Hot Spot

Margarita Morales, Adriana Morales and Marina Fonnegia outside the Hot Spot food truck on North Aspen Street. 

Adriana Morales has always loved to cook. Growing up in Colombia, Morales’ mother encouraged her to cook every day. She learned to make Colombian food the traditional way, from scratch and with fresh ingredients.

It was Morales’ dream to turn her hobby into a business. For the last few months, she’s been living that dream cooking inside a food truck on North Aspen Street called Hot Spot.

Morales and her husband, Jonathan Miller, found the truck for sale on the internet and started the slow process of getting it up and running.

Hot Spot’s menu includes some familiar Mexican items. However, the real star is the Colombian food, especially the empanadas.

“A lot of people don’t know Colombian food,” Miller said. “We thought it’d bring folks in if two were together.”

The combination brought in Sherman Kee, of Shelby, Friday afternoon. He dropped by Hot Spot for the first time after work. Kee lived in San Diego for 30 years and said that it’s hard to find Mexican and Colombian food that’s like what he’d grown accustomed to while living in California.

The couple stressed that there is a key difference between Colombian and Mexican cuisine.

“A lot of people think that all Hispanic food is spicy, but no, not necessarily,” Miller said. “Colombian food is more mild.”

Miller added that the empanadas are the best ones around. Empanadas are hand-held pies that can contain meat, corn or potatoes, or a combination of ingredients. Its name comes from the Spanish verb empanar, which translates to enbreaded or wrapped in bread. They’re Morales’ favorite thing to cook. The wrappers are made from scratch everyday with help from her sister, Marina. They start with cornmeal to make a dough that’s then flattened using a hand-cranked machine. Hot Spot offers beef, chicken, and chicken and rice-filled options.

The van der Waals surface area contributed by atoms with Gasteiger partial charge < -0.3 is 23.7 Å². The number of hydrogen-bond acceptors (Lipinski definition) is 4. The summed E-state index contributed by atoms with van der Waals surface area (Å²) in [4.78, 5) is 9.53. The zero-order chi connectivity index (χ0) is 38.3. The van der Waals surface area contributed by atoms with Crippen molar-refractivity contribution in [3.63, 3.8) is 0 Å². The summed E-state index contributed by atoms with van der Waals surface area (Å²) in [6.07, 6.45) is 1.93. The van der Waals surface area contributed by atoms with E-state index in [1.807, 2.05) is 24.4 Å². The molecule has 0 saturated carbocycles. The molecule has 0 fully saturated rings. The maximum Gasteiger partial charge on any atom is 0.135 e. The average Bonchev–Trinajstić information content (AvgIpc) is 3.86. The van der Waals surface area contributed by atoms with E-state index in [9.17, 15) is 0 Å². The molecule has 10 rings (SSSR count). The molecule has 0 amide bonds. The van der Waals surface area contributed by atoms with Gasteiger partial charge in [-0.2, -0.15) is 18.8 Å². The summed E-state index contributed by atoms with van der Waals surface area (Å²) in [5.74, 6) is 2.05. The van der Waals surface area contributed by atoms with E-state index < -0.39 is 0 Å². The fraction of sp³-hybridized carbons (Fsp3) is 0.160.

Hot Spot’s menu also includes familiar items like burgers, fried chicken and hot dogs. But those items aren’t quite like the American versions. Morales hand pats ingredients like onions, garlic and spices into hamburger meat then marinades it. The finished burger includes pineapple sauce, as do the hotdogs.  As for the fried chicken, Morales wouldn’t divulge her secret recipe of spices.

The common thread among all Hot Spot menu items is Morales’ commitment to creating handmade food using fresh ingredients.

Hot Spot is located at 1837 N. Aspen Street. It’s open 2-9 p.m. Monday-Saturday.

(0) comments

Welcome to the discussion.

Keep it Clean. Please avoid obscene, vulgar, lewd, racist or sexually-oriented language.
PLEASE TURN OFF YOUR CAPS LOCK.
Don't Threaten. Threats of harming another person will not be tolerated.
Be Truthful. Don't knowingly lie about anyone or anything.
Be Nice. No racism, sexism or any sort of -ism that is degrading to another person.
Be Proactive. Use the 'Report' link on each comment to let us know of abusive posts.
Share with Us. We'd love to hear eyewitness accounts, the history behind an article.